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From Barnes & NobleThe American frontier has been a source of great fiction for decades, and it reappears in all its harsh and unforgiving grandeur in Weisgarber's unforgettable historical novel, The Personal History of Rachel DuPree. Rachel Reeves is a Negro cook working in a boardinghouse in early 20th-century Chicago when she meets Isaac DuPree, her employer's son. Isaac is there for a short visit before leaving for the South Dakota Badlands, where he plans to take advantage of the Homestead Act and secure some acreage for himself. Rachel is bowled over by this ambitious man, and sees a life with him as a way to escape her own dim prospects. Although Isaac's mother has another girl in mind for him, Rachel is clever and bold enough to foil Mrs. DuPree's plan.
The Badlands, however, prove a difficult place to forge a home. While Rachel grows to love Isaac deeply and they build a family together, some disturbing revelations about his character come to light. And when a severe drought strains their financial security, Rachel must wrestle anew with life-changing decisions that will now affect her children as well.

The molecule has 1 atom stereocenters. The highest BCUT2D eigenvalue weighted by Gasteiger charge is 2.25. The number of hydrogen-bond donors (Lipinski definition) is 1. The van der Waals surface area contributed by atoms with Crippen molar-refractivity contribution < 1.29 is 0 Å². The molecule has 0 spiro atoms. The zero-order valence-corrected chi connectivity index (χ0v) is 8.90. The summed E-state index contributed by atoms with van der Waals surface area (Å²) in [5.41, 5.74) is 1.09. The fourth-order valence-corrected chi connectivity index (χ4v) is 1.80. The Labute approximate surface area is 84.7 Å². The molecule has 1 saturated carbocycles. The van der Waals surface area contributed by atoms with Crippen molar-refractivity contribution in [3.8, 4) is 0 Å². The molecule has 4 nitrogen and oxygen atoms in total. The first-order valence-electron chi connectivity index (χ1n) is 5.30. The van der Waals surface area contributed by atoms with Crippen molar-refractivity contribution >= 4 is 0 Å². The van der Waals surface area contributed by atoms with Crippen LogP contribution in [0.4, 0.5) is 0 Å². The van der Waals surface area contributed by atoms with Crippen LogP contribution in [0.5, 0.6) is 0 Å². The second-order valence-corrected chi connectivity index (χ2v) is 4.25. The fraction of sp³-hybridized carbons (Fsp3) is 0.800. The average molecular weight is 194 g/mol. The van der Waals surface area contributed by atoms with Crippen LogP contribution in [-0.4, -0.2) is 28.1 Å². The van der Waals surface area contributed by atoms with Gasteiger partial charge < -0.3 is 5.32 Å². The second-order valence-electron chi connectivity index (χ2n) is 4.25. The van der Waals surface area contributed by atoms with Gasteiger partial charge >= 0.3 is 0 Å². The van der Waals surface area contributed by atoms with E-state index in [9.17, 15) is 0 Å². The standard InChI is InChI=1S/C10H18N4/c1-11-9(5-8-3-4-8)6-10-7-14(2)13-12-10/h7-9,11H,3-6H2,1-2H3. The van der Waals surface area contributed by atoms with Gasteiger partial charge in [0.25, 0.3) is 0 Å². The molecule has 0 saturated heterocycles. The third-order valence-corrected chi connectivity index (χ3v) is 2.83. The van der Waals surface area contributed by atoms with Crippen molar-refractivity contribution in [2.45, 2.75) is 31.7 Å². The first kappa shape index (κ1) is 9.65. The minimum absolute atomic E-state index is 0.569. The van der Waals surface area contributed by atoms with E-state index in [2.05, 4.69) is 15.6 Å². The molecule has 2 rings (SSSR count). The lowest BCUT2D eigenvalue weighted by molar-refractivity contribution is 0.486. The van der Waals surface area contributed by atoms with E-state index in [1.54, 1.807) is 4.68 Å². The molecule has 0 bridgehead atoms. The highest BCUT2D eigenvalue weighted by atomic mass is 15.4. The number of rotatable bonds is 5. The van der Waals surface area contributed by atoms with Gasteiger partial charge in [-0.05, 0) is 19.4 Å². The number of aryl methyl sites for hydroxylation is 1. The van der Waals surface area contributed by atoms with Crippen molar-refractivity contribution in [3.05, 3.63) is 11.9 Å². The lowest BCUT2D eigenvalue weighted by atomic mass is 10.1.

In this wonderfully engaging first novel, Weisbarger has crafted a historical page-turner, complete with an indomitable protagonist, a setting worthy of Laura Ingalls Wilder and Willa Cather, and a theme both universal and timeless.
— Alice Walker, author of The Color Purple